Monday, August 19, 2013

Break the Caste

Her Good Name

     Ruth Axtell
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In the 1890 thriving coastal town of Holliston, Maine, the leading lumber baron's son, Warren Brentwood, III, returns from his years away at college and traveling to take up his position as heir apparent to his father's business empire.

Esperanza Estrada is the daughter of a Portuguese immigrant fisherman who has grown up surrounded by a brood of brothers and sisters and a careworn mother. Unable to pretend she is anything but "one of those Estradas," Espy has no chance with Warren, no matter  how striking she is. When she overhears of a position to clean house at a local professor's home on Elm Street, she jumps at the opportunity, hoping to be able to run into Warren Brentwood now and again as well as to imbibe the cultural and intellectual atmosphere of the Stocktons.

When rumors about Espy and this respected, married gentleman of the community begin to circulate, the entire church congregation and then the community pronounce judgment on her behavior. The man Espy is in love with, Warren, believes the lie and his loss of faith in her causes Espy to give up without a fight. She leaves her family and hometown for the nearest city with little money and no acquaintances and is forced to spend the night on the street. A man who heads a mission for the homeless finds Espy and offers her shelter. Espy finds the true love of God while working at the mission. Will she be able to forgive the townspeople and return home?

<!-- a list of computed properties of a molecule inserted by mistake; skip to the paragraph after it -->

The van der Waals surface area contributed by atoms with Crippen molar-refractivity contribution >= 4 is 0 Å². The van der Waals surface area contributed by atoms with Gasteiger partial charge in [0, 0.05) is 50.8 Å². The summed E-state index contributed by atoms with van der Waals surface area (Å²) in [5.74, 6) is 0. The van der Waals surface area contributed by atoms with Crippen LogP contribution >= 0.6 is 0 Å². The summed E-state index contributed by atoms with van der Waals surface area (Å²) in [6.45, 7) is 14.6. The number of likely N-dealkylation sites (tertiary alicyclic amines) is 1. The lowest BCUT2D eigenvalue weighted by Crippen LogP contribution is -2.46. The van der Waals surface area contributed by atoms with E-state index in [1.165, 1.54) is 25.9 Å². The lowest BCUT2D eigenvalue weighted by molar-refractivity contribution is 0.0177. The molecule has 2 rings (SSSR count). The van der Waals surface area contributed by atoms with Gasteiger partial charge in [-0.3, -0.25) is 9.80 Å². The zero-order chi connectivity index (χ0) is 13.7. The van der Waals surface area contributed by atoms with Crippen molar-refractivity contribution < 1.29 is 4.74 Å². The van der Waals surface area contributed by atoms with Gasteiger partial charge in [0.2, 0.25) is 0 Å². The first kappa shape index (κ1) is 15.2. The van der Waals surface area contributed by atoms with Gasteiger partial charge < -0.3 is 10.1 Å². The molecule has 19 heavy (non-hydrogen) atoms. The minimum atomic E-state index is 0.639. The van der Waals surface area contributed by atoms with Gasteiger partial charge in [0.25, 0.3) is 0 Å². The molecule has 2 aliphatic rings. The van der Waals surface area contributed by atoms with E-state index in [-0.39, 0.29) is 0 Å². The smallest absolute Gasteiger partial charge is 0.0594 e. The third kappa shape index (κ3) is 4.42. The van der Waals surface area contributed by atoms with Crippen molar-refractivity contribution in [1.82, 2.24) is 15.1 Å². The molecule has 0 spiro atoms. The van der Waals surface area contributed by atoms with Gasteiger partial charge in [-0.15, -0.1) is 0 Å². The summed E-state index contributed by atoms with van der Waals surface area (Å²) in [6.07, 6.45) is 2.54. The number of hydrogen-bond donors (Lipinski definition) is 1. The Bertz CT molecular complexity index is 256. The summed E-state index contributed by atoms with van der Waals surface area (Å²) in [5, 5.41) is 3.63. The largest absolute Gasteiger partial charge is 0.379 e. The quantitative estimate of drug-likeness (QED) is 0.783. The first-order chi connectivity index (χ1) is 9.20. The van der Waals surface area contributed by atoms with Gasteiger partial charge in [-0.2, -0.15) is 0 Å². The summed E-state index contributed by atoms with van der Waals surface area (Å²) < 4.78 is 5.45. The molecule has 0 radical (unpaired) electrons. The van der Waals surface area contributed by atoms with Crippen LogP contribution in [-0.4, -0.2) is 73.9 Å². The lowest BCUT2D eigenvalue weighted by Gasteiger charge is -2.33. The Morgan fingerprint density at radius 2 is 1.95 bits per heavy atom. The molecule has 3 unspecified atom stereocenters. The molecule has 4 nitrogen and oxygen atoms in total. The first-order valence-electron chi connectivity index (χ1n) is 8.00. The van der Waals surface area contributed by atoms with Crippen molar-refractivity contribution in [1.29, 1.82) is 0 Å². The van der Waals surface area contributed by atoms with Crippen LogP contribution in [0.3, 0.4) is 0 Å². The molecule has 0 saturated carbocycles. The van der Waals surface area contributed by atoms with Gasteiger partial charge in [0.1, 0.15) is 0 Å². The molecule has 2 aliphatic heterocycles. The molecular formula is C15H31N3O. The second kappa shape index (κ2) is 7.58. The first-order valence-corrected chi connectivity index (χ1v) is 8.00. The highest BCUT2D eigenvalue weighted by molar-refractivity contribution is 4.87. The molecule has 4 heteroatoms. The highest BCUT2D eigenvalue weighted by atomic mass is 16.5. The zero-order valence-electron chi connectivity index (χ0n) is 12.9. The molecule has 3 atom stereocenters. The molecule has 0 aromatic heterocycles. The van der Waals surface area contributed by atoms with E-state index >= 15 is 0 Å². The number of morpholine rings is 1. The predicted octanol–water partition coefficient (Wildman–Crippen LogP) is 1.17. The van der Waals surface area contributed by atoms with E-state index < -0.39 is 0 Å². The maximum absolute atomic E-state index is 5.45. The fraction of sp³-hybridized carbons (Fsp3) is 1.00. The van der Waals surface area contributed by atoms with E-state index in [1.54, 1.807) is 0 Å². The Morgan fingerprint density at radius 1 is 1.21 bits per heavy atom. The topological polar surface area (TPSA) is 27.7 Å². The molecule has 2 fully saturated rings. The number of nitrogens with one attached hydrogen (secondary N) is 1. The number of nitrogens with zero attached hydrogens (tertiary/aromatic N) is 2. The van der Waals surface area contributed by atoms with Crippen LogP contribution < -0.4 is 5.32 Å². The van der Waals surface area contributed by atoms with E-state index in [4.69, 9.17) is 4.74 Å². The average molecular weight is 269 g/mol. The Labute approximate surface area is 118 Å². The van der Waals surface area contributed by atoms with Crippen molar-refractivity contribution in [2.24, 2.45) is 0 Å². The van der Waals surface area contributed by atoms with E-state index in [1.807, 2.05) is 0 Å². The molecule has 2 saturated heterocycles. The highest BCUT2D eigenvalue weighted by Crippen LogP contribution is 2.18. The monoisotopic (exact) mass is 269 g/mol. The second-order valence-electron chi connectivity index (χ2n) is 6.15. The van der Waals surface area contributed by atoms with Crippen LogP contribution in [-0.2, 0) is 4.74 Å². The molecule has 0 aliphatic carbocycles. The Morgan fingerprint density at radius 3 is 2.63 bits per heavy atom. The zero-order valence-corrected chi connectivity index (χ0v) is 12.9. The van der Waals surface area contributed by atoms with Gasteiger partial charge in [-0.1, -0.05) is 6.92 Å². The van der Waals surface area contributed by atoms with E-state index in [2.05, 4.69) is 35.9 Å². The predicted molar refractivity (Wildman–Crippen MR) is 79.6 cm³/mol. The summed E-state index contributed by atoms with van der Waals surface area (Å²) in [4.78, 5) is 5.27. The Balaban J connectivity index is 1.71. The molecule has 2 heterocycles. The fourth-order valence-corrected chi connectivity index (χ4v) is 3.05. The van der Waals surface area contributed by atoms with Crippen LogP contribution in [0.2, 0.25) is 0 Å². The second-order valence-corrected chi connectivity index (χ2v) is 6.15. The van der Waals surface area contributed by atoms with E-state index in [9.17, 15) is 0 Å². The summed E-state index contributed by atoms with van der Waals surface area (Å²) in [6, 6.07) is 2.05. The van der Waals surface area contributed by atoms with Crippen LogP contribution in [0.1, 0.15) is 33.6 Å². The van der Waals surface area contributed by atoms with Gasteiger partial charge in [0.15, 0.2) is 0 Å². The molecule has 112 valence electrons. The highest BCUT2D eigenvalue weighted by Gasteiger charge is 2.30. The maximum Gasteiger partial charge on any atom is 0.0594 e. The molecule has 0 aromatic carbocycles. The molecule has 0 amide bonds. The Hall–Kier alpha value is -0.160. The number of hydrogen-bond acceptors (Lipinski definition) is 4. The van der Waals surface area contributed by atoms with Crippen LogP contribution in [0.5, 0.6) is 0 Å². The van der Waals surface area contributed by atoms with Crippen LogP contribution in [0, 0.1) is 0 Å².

Her Good Name is a cute romance, but it takes a while. The book takes a long time to get to the point that the summary on the back of the book talks about. It took about two hundred pages to get there and it just dragged out. Also, reading those first two hundred pages made me really uncomfortable because the way Espy's flaws are drawn out makes me feel put on the spot. I nearly decided to skip the parts, because I couldn't stand it. It took me the longest amount of time just to get the courage to keep moving through the book. However, I get embarrassed easily, and any situation the character finds themselves in reflects onto me.

     Once you got past that, I felt like the book really wrapped up quickly. I wanted to enjoy the characters transformations, but it kind of just drifted and skipped past those parts. It was like bang and then two month later she has experienced growth. I wanted to experience that growth with them. Also, that drifting and skipping is always super obvious, which leaves you in the dust. Sometimes just above the first paragraph in a new chapter will have a date. You need to watch those to know where things fit along the timeline. 

     Other than that, I enjoyed the ending. I liked the spiritual aspects of it. It showed the differences in ministries and types of ministers. I wasn't so comfortable with the hypocritical aspects that came with some of the characters in terms of ministry, as I liked to see through rose colored glasses, but it did cast a realistic glow over those parts of the book. 

I received a free copy of this book in exchange for my honest review.


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